Finally, the secretary of defense can have a large economic impact through the decisions he makes on major weapons programs. During his four years as secretary, Dick Cheney killed a hundred major weapons programs, including the Navy's carrier-based bomber, the A-12; he scaled back the development of programs including the C-17; and he halted production of the B-2 bomber at 20 planes rather than 132. The cumulative effect of those decisions ran to billions and billions of dollars.
In 2009, Secretary Gates stopped production of the F-22 at 187 planes instead of the 347 the Air Force wanted, he stopped production of the DDG-1000 at three ships instead of the 32 the Navy wanted, and he accelerated production of the F-35 Joint Strike Fighter. Secretary Panetta delayed production of the Navy's new ballistic missile submarine and the Navy's version of the F-35, and he allowed it to continue procuring the F/A-18 E/F Super Hornet.
Secretaries also have a big role in deciding which companies get to build the weapon system in the first place. Secretary Robert McNamara overruled the military brass and awarded the contract for the TFX or F-111 to General Dynamics rather than Boeing. In the mid-1990s, Secretary Perry awarded the contract for the F-35 to Lockheed rather than McDonnell Douglas. And Secretary Gates awarded the contract for the KC-46 tanker to Boeing rather than EADS.
Of course, Congress can overturn any of these decisions -- as it did with Secretary Cheney's attempt to kill the V-22 and Panetta's attempt to disband several Air National Guard units. But for the most part, the decisions of the secretary stand. So if Secretary Hagel wants to settle scores, he will have plenty of opportunities, particularly in an age of austerity.
All of the senators who demeaned Hagel during the hearings and committee discussions represent states that are heavily dependent on the Pentagon for their economic well-being. For example, Senator Cruz's Texas has nearly 200,000 military personnel stationed at some 15 bases or military installations. Moreover, the F-35 Joint Strike Fighter, the most expensive weapons system ever developed by the Pentagon, is built in the Lockheed Martin plant in Fort Worth. Much of the V-22 program is also built in Texas. According to Deloitte, the defense and aerospace industry payroll in Texas is about $7 billion and accounts for roughly 340,000 jobs (Deloitte's methodology includes direct, indirect, and induced employment -- an analytical leap we have objected to in the past but which Cruz no doubt endorses).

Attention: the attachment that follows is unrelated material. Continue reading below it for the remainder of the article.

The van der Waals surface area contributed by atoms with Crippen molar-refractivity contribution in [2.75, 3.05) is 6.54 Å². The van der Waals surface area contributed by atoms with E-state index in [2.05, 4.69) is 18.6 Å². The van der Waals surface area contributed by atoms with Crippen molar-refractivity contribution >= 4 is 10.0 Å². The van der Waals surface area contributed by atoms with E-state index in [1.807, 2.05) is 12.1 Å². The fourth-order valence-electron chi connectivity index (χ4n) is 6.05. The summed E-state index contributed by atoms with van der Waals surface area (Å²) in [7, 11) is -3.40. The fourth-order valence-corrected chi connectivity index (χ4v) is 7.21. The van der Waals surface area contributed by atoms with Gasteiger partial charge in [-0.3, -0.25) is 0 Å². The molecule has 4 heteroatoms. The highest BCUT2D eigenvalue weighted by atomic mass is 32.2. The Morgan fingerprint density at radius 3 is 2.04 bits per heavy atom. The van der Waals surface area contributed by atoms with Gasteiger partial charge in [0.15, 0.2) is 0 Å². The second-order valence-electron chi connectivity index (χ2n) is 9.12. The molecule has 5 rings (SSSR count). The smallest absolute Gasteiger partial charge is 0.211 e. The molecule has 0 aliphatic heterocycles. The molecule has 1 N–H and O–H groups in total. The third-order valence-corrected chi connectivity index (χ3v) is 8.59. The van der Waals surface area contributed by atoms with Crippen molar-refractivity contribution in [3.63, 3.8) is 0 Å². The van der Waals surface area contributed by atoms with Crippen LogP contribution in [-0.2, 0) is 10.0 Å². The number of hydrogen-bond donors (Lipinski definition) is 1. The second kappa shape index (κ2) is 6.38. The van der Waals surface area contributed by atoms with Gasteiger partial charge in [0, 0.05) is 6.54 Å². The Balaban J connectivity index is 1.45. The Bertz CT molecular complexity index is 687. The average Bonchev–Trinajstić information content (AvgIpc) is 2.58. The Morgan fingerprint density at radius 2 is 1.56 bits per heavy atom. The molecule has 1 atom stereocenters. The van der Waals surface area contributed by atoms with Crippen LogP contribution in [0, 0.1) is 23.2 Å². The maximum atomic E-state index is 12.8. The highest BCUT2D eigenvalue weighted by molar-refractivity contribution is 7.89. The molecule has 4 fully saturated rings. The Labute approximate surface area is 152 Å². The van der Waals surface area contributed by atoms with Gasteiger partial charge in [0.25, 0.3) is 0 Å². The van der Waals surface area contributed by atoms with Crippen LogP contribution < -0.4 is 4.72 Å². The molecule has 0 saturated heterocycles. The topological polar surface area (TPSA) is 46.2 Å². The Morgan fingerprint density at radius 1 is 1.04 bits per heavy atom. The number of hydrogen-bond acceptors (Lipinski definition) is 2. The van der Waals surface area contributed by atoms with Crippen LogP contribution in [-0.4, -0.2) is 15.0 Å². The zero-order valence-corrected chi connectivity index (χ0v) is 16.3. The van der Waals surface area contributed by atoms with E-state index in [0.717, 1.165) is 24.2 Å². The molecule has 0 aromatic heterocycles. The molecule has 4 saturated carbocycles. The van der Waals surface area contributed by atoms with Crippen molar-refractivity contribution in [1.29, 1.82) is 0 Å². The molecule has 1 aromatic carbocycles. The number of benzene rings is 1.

Similarly, Senator Inhofe's Oklahoma has about 50,000 military personnel at five major bases. Senator Graham's South Carolina has 65,000 military people stationed at eight facilities. And Senator McCain's Arizona has 40,000 personnel at seven facilities, and its defense industry payroll amounts to $4 billion.
Fortunately for his political opponents, Senator Hagel would never stoop to their level. Hagel has repeatedly demonstrated his integrity. He left college to volunteer to serve in Vietnam (a conflict that Cheney, who dubbed Hagel a "substandard candidate," managed to dodge), and he resigned from the number two position at the Department of Veterans Affairs because his boss refused to deal with the effects of Agent Orange and called Vietnam veterans crybabies. Hagel went on to save the USO from bankruptcy and represent his state of Nebraska in the Senate for 12 years with distinction. Given this record, Senator Hagel can be depended upon to put his country first, unlike many of his critics.